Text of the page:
I am both a proponent of technology and of learner-centered practices. But, I am not a proponent of technology because it will do a better job of teaching, nor am I a proponent of learner-centered practices because we should let the students “run the show”. I still believe that many traditional methods are effective when used in context. I am all for technology when it is used for learning in ways that we couldn’t do before. I am a proponent of preparing students for the world that they will enter. That includes using technology and allowing students to learn in the context of how they will use the information and skills they are learning.

Our students will enter a world that is constantly changing and we must prepare them for it. Perhaps we need to talk to all of our athletic and performing arts coaches for the right answer. Is the goal for students to simply learn the fundamentals and that is what we assess? Or is our goal to assess whether our students can be successful in “playing the game” of college, career and life? If it is the latter, then we need to re-think our practices, our tools, and our assessments.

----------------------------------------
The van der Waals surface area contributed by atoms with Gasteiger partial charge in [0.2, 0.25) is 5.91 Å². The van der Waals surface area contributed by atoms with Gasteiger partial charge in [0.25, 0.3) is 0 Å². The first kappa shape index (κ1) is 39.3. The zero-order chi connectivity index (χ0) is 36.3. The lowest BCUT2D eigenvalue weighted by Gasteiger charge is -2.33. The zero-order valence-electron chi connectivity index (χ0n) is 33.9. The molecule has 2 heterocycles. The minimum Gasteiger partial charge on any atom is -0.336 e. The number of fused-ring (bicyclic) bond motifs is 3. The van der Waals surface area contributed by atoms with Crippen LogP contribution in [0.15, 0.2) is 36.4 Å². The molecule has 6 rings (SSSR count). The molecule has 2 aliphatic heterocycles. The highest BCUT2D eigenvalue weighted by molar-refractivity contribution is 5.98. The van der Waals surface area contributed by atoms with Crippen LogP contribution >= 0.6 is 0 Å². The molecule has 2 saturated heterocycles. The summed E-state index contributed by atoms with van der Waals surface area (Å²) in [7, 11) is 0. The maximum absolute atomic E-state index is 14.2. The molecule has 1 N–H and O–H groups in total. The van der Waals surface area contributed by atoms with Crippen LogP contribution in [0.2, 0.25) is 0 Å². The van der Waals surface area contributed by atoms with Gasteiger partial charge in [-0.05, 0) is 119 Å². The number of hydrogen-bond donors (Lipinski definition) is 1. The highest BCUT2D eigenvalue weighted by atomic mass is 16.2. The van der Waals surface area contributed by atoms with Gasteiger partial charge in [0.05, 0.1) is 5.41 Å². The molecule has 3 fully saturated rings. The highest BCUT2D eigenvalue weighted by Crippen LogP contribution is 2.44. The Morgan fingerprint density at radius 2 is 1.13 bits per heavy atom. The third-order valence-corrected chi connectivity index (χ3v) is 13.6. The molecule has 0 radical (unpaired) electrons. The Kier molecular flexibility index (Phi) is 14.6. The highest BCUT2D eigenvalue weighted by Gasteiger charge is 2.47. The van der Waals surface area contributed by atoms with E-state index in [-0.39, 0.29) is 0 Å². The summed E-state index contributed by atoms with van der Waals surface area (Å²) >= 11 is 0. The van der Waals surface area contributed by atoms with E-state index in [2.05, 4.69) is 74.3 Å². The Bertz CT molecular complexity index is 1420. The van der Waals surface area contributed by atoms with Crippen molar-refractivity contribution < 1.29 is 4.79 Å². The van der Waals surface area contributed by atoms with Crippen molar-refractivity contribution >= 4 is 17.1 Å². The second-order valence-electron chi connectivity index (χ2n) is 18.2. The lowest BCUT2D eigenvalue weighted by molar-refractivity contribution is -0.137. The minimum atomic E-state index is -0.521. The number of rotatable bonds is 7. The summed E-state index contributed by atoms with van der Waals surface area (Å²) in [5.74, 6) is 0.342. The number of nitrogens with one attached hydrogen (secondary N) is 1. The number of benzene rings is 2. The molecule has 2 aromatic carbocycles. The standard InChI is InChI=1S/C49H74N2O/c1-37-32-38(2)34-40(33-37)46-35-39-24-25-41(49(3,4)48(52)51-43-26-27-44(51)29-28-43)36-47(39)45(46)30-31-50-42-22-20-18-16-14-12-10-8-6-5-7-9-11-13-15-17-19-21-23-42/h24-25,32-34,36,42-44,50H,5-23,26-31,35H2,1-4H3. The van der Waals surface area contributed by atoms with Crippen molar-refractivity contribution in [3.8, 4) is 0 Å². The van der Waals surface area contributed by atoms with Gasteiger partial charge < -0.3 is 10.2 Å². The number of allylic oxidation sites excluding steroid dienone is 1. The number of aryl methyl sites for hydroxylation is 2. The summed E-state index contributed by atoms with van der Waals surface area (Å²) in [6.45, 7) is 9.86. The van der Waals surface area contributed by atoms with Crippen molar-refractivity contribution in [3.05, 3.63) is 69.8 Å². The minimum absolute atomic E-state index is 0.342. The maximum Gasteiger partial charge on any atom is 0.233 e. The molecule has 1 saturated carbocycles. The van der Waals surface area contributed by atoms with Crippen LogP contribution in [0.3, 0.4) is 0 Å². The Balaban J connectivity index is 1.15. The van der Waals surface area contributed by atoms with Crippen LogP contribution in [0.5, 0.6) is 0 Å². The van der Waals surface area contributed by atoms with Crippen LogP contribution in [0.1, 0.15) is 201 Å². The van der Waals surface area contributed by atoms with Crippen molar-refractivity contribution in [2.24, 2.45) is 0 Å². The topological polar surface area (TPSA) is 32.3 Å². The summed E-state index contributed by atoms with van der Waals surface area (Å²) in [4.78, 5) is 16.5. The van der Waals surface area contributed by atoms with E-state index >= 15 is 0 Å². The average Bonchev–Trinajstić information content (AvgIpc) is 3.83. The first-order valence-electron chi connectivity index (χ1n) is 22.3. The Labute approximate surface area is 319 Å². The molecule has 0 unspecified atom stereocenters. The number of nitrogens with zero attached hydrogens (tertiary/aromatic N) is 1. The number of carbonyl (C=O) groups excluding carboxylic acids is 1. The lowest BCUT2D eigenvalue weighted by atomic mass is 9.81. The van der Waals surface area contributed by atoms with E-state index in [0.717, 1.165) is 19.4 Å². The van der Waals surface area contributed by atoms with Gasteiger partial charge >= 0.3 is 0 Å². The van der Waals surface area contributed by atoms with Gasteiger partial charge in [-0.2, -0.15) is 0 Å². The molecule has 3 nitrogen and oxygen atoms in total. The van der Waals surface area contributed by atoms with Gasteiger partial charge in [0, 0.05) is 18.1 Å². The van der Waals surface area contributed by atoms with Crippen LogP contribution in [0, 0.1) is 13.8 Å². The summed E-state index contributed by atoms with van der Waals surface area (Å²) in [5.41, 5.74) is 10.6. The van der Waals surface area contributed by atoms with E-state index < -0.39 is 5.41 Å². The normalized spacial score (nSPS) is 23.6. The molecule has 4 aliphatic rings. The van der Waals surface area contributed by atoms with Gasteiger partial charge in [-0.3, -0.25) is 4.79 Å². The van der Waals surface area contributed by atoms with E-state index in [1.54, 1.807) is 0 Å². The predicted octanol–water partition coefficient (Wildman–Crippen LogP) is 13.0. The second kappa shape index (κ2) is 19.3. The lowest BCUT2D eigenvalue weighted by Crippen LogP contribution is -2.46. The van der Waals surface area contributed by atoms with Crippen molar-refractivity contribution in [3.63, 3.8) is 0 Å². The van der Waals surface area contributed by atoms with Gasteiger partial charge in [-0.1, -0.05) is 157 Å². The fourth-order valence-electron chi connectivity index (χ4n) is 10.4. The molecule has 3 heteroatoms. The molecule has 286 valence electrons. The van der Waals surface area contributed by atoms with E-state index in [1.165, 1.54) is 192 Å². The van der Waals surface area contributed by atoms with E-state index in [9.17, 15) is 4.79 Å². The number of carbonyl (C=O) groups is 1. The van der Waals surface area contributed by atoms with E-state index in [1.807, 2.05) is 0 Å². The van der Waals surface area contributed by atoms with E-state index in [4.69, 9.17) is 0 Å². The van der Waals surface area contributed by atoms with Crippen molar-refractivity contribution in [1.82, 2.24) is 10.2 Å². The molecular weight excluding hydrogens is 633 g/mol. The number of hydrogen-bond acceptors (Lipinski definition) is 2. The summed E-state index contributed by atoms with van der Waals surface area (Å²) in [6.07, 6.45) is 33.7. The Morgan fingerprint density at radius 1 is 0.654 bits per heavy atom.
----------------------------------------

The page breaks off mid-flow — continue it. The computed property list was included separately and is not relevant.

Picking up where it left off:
Dr. Billie McConnell and Drew McConnell of Connected Consulting are experienced Vision & Learning Facilitators and Atomic Learning collaborative partners. Looking to make a shift in your district? Check out this free workbook that helps pinpoint areas for consideration and further development.